When I got the email about the 10 year global hero alumni event in twin cities for the marathon. I didn’t hesitate to sign up. I had such a great time the prior year. Although this year would be without the black car service at the airport and I was responsible for hotel and flight this year. It was a chance to see my fellow global heroes from 2014 who I had stayed connected with throughout the year following our epic weekend. We had a choice of doing the marathon or the 10 miler. Of course I chose the marathon.
The twin cities marathon is beautiful. I may go as far as to say that it is one of my favorites. The route is lined with people the entire way and winds through some beautiful lakeview neighborhoods.
The weekend was not the best, from a schedule stand point. My work schedule was crazy during that time but I decided just to bring my laptop and work from the hotel. That way I could still attend the great events that Medtronic had planned for us. Additionally, I had just finished the Wisconsin Ironman 3 weeks prior and had not exercised once during that time. I felt heavy and sluggish. Everyone says but you just did an ironman a marathon should be easy. What they don’t get is that training for an ironman marathon is not at all the same as training for a stand alone marathon. Prior to ironman I had probably ran approximately 40-45 miles in the 4 weeks prior with 1 16 mile run and 1 13 mile run. When you train for a marathon people will run 40 miles in 1 week with 5 or 6 days or running.
But it wasn’t really about the time or the marathon. It was about being together with global hero’s from around the world spreading the message that a diagnosis did not end the run. Despite various medical conditions we were still able to do what we love.
What I loved about this weekend was getting to know better the handful of returning 2014 global heroes in a way that I never thought possible. We ate and drank and shared our diagnosis stories. We got to know each other on a whole different level and it felt like I had known them for years. And FUN! I haven’t laughed so much in a long long time. It was an amazing weekend. Medtronic of course did it up in style with an alumni mixer gathering and a wonderful dinner. I even got to see one of my riding on insulin teammates from the IM – Robb who was a global hero in 2009. Also seeing familiar faces from the prior year of Medtronic’s Ranita and Cory as well as Warren and Debbie was icing on the cake.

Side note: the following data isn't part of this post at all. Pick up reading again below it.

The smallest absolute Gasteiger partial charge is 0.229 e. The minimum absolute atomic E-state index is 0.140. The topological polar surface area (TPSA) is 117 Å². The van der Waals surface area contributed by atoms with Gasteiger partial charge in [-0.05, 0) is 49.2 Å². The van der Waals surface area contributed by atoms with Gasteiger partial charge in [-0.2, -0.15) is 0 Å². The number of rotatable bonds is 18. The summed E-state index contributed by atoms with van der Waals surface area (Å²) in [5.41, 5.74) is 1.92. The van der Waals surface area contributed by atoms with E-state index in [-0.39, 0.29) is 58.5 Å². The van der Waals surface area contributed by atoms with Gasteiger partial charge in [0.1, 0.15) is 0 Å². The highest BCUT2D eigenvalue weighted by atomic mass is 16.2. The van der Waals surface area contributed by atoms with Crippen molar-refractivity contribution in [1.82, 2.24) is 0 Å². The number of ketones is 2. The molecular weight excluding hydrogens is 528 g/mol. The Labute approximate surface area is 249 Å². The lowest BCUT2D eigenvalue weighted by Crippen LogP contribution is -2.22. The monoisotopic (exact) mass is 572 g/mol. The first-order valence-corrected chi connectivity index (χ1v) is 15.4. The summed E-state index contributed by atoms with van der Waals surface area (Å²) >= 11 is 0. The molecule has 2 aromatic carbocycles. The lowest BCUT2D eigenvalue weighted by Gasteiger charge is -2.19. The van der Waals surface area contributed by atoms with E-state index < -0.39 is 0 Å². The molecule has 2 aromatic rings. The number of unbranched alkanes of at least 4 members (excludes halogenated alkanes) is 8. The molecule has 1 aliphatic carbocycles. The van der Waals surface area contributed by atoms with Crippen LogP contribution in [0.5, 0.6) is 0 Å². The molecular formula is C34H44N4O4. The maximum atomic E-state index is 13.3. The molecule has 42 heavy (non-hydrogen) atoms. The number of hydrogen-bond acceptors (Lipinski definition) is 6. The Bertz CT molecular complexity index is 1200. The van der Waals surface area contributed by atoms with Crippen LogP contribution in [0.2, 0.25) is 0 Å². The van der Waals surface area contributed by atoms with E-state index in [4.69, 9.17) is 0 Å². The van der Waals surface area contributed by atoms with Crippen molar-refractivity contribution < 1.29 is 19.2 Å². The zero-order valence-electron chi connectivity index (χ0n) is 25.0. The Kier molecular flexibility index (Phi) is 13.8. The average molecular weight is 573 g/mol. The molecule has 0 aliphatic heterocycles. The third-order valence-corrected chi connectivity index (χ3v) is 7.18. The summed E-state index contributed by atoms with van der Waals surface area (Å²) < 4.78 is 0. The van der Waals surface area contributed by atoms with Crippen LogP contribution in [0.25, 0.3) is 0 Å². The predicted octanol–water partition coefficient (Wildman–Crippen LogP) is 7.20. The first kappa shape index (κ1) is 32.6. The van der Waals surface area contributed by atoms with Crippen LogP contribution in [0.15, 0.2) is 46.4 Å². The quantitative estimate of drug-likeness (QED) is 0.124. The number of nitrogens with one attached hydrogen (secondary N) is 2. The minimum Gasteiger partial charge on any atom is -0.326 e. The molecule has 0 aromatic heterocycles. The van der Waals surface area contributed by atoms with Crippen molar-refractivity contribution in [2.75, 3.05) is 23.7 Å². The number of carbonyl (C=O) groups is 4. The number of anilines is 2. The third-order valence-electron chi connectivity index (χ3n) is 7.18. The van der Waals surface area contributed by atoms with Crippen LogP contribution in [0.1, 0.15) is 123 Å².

Saturday night before the race we finished up at the dinner at the Science museum and headed back to the hotel of course to have a night cap. I realized that I had spilled some water on my dexcom and my tester and both went on the fritz. Normally I would have an extra tester but this time of course I didn’t bring one. I have never needed a spare in the past. Lynn offered to drive me to get a new one but I always hate to burden people. We ran into a 2015 global hero Tomas from Ireland and he offered to give me his extra tester so I was set….he had to show me how to use it because it had some neat features that I had never seen before and I had to multiply by 18 to get to the “American” standard number. More evidence of how European “FDA” approve things more quickly than here. He even had a 640g Medtronic pump which was totally cool. I have been holding off on replacing my pump in anticipation of the new updated insulin pump being approved here.
After we said goodnight to Tomas we all decided we would go for a drive anyway. I’m not really sure why as I think back but it seemed to be a good idea at a time. Five of us squeezed into Lynn’s tiny rental car which we nicknamed sparkle… I think the actual name was a Spark? We drove about 20 minutes and found a Walgreens. The others bought cheap throw away sweatshirts for the morning and I picked up an “American” tester that I was used to. Regardless, we had a ton of laughs at the ‘roos expense. I got back to my room a little late but I really didn’t feel any pressure or worry about the marathon. We also bought some duct tape at walgreens :)
The next morning, I got on the shuttle to the start in Minneapolis at 6:30 am with my layers of clothing to keep me warm. It was a beautiful fall day, with beautiful blue skies and fluffy clouds. I arrived at the start and felt a bit alone the others were doing the 10 miler.
I decided not to carry much with me. I had my spybelt with my tester and a sleeve of marguerita cliff blocks. I reduced my basal to 40% about half an hour prior. I had eaten a peanut butter and banana sandwich for breakfast.
The gun went off and I shed by big hoodie that I had bought for 7.99 at Walgreens the day before. Hills are relative to what you are used to. For instance the gals from near Calgary Alberta Emily and Debbie scoffed at the hills as Debbie clarified that they live in the “foothills” of the “mountains” . For me Twin Cities is hilly. Not huge hills but just rollers and coming from Chicago it’s enough to feel it in the legs early.